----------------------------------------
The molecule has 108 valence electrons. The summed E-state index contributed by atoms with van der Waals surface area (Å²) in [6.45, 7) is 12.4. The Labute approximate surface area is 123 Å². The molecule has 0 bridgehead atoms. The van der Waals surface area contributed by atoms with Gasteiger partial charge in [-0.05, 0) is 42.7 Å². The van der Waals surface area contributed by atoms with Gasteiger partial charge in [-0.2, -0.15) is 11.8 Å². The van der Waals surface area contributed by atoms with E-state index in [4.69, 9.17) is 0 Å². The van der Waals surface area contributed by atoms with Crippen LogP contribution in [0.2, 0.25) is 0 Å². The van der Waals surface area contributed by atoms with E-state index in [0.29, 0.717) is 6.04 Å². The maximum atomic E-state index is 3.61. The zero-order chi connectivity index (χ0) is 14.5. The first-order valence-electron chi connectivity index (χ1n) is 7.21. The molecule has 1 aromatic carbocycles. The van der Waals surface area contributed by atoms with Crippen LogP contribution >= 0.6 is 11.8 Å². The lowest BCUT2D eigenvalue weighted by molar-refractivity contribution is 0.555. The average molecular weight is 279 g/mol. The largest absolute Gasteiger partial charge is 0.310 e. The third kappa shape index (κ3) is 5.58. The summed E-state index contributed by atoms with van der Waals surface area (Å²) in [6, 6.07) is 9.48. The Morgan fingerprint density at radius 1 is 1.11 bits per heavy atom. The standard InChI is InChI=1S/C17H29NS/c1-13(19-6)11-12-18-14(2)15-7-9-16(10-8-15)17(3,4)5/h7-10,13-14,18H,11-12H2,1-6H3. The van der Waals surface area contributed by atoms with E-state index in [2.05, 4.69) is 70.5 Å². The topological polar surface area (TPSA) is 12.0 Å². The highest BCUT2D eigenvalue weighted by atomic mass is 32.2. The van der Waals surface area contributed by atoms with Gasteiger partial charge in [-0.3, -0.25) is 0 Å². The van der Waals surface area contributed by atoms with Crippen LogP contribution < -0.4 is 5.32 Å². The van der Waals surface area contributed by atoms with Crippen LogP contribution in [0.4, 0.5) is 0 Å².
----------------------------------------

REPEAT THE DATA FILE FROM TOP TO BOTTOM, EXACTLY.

The molecule has 108 valence electrons. The summed E-state index contributed by atoms with van der Waals surface area (Å²) in [6.45, 7) is 12.4. The Labute approximate surface area is 123 Å². The molecule has 0 bridgehead atoms. The van der Waals surface area contributed by atoms with Gasteiger partial charge in [-0.05, 0) is 42.7 Å². The van der Waals surface area contributed by atoms with Gasteiger partial charge in [-0.2, -0.15) is 11.8 Å². The van der Waals surface area contributed by atoms with E-state index in [4.69, 9.17) is 0 Å². The van der Waals surface area contributed by atoms with Crippen LogP contribution in [0.2, 0.25) is 0 Å². The van der Waals surface area contributed by atoms with E-state index in [0.29, 0.717) is 6.04 Å². The maximum atomic E-state index is 3.61. The zero-order chi connectivity index (χ0) is 14.5. The first-order valence-electron chi connectivity index (χ1n) is 7.21. The molecule has 1 aromatic carbocycles. The van der Waals surface area contributed by atoms with Crippen LogP contribution >= 0.6 is 11.8 Å². The lowest BCUT2D eigenvalue weighted by molar-refractivity contribution is 0.555. The average molecular weight is 279 g/mol. The largest absolute Gasteiger partial charge is 0.310 e. The third kappa shape index (κ3) is 5.58. The summed E-state index contributed by atoms with van der Waals surface area (Å²) in [6, 6.07) is 9.48. The Morgan fingerprint density at radius 1 is 1.11 bits per heavy atom. The standard InChI is InChI=1S/C17H29NS/c1-13(19-6)11-12-18-14(2)15-7-9-16(10-8-15)17(3,4)5/h7-10,13-14,18H,11-12H2,1-6H3. The van der Waals surface area contributed by atoms with E-state index in [2.05, 4.69) is 70.5 Å². The topological polar surface area (TPSA) is 12.0 Å². The highest BCUT2D eigenvalue weighted by atomic mass is 32.2. The van der Waals surface area contributed by atoms with Gasteiger partial charge in [-0.3, -0.25) is 0 Å². The van der Waals surface area contributed by atoms with Crippen LogP contribution < -0.4 is 5.32 Å². The van der Waals surface area contributed by atoms with Crippen LogP contribution in [0.4, 0.5) is 0 Å².